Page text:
Exploring the Nature of “Trader Intuition”


  • Bruguier, Quartz, and Bossaerts are at the California Institute of Technology, and Bossaerts is also at the Ecole Polytechnique Fédérale Lausanne. This work was supported by the NSF through grant SES-0527491 to Caltech and by the Swiss Finance Institute. Comments from Ralph Adolphs, Colin Camerer, Fulvia Castelli, John Dickhaut, John Ledyard, Charles Plott, Tania Singer, the Editor, an Associate Editor, four referees, and seminar participants at Norwegian School of Management, Haute Ecole des Hautes Etudes Commerciales (Paris), Northwestern University (Kellogg), National University of Singapore, Okinawa Institute of Science and Technology, Rice University, University of Zurich, University of Louvain, University of Texas (Austin and Dallas), the 2007 Caltech-Tamagawa Neuroscience Symposium, the 2007 Japan Neuroscience Society meetings, the 2008 meetings of the Swiss Finance Institute, the 2008 Western Finance Association meetings (especially the discussant, Heather Tookes), and the 2008 International Meetings of the Economic Science Association are gratefully acknowledged.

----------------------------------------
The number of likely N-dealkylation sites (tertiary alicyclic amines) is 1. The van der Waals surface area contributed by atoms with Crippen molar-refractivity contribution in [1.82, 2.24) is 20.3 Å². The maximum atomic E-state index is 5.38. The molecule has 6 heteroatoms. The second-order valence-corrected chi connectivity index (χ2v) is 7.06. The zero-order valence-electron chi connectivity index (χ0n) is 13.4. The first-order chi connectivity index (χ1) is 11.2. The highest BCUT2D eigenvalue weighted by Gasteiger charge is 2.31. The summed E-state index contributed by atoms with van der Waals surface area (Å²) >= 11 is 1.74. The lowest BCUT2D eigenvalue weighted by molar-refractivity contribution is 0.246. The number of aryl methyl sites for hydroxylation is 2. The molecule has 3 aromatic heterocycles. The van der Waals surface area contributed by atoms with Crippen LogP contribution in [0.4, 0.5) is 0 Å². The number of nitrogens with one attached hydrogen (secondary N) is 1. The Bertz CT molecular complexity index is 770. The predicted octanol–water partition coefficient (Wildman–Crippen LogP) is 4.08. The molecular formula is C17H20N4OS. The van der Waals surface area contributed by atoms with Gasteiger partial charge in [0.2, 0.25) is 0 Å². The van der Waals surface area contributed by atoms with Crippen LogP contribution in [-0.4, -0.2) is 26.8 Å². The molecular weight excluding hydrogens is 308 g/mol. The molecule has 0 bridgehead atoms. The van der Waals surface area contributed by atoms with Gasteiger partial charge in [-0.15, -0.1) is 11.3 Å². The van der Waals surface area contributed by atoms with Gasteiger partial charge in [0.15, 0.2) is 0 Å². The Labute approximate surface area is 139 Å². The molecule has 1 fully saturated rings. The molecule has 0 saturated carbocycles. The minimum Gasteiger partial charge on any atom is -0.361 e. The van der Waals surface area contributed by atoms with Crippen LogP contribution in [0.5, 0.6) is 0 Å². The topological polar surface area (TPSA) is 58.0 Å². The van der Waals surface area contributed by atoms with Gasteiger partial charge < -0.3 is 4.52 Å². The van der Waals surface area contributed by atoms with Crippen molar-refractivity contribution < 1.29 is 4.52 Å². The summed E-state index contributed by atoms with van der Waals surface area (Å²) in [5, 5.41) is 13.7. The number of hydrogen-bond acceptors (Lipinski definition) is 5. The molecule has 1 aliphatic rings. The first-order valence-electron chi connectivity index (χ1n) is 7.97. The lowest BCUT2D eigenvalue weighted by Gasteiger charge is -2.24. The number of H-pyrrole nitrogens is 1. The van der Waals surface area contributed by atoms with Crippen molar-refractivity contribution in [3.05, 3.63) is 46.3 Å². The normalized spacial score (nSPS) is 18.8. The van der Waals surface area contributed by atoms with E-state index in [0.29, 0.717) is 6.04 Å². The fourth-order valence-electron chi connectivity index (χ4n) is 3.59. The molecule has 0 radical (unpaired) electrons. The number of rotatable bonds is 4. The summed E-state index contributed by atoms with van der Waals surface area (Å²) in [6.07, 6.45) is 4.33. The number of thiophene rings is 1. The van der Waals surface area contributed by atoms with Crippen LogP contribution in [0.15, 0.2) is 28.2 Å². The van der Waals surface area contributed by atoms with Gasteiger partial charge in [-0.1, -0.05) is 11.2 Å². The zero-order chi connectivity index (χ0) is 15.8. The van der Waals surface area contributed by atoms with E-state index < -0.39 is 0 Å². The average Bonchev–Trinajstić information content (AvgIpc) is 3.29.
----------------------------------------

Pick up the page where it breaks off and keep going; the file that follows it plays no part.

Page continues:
Experimental evidence has consistently confirmed the ability of uninformed traders, even novices, to infer information from the trading process. After contrasting brain activation in subjects watching markets with and without insiders, we hypothesize that Theory of Mind (ToM) helps explain this pattern, where ToM refers to the human capacity to discern malicious or benevolent intent. We find that skill in predicting price changes in markets with insiders correlates with scores on two ToM tests. We document GARCH-like persistence in transaction price changes that may help investors read markets when there are insiders.